It does get cold in this winter wonderland–sometimes 60 below and Santa’s house has beautiful displays in both the summer and winter. The theme of the city is ‘Where Christmas Lives Year ‘Round,’ and the residents of the city work hard to make it happen. The first thing you will notice is all the street poles are decorated in red and white and look like candy canes. The streets have names like Santa Claus Lane, Kris Kringle, Snowman Lane, and Donner and Blitzen.
Rumor has it that names like Moose Crossing was in the running for the name of the town but a development company settled on North Pole with hopes of drawing a toy manufacturer. That didn’t happen but the name stuck.
The Santa Claus House opened in 1952.
I just had to stop at this place! When I pulled up there is a huge Santa Claus statue out front then a gingerbread-type “house” that holds the spirit of Christmas. As soon as you enter the first sight you see is all of the children’s letters to santa that cover the front entrance and the Christmas music piped overhead.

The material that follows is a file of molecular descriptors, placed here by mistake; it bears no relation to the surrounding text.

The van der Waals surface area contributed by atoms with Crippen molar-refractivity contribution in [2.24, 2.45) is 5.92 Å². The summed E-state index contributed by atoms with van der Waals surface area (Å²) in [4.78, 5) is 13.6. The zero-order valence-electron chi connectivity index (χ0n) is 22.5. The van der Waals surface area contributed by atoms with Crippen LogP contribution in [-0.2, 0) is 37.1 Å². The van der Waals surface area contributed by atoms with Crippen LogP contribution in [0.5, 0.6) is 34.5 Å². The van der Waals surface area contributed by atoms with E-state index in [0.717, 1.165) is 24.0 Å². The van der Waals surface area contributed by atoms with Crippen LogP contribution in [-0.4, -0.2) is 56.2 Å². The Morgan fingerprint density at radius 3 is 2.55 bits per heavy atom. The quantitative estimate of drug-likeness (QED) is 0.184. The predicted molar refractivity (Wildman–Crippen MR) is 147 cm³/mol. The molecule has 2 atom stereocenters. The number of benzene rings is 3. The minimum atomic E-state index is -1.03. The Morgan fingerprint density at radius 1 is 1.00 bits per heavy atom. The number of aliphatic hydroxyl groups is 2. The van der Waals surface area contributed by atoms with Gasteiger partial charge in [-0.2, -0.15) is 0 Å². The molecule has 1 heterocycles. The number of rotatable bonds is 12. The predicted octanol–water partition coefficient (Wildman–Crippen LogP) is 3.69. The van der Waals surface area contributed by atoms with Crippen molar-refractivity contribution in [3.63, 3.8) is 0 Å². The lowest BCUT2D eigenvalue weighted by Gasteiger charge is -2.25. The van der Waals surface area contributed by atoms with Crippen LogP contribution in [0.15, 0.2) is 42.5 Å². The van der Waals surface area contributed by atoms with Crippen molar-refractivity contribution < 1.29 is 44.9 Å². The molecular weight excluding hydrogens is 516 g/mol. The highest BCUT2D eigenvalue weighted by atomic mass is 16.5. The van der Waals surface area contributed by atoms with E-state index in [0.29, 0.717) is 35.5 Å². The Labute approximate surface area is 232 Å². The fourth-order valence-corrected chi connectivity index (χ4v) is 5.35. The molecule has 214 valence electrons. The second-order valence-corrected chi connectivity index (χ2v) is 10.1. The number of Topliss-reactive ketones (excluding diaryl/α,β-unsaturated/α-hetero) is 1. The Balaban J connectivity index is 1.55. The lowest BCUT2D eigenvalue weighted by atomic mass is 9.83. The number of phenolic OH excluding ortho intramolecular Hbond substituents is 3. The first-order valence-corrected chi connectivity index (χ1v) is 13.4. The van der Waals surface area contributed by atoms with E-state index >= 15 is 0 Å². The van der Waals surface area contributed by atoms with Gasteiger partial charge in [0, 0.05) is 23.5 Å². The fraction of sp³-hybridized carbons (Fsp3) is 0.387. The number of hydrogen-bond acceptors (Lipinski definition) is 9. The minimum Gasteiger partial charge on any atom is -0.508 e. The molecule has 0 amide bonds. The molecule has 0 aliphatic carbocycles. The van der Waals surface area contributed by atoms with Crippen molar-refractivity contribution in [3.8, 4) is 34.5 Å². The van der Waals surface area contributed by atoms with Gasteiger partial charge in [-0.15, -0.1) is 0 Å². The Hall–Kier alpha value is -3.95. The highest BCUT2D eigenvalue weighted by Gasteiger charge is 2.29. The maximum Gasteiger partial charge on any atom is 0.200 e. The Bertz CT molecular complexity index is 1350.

Inside you will find the house laid out in several sections with some very interesting displays of Christmas themed trees and ornaments. Of course everything is for sale. In the middle of the house sits a large chair for Santa himself. He wasn’t in the day of my visit. My guess he was making toys.
You can’t help but to be taken back to your childhood as you make your way through the house that is abuzz with tourists and “elves” helping shoppers package up their gifts to send to far off lands.
It makes you want to believe that there really is a such thing as Santa Claus and no matter how young or old this place surely helps.
While you are there be sure to check out the little cafe that serves homemade fudge, espressos, and of course cookies.
You can even write home from the North Pole. I mailed out a couple post cards to family and friends. They will be postmarked from North Pole, Alaska.
Date of visit: May 23, 2012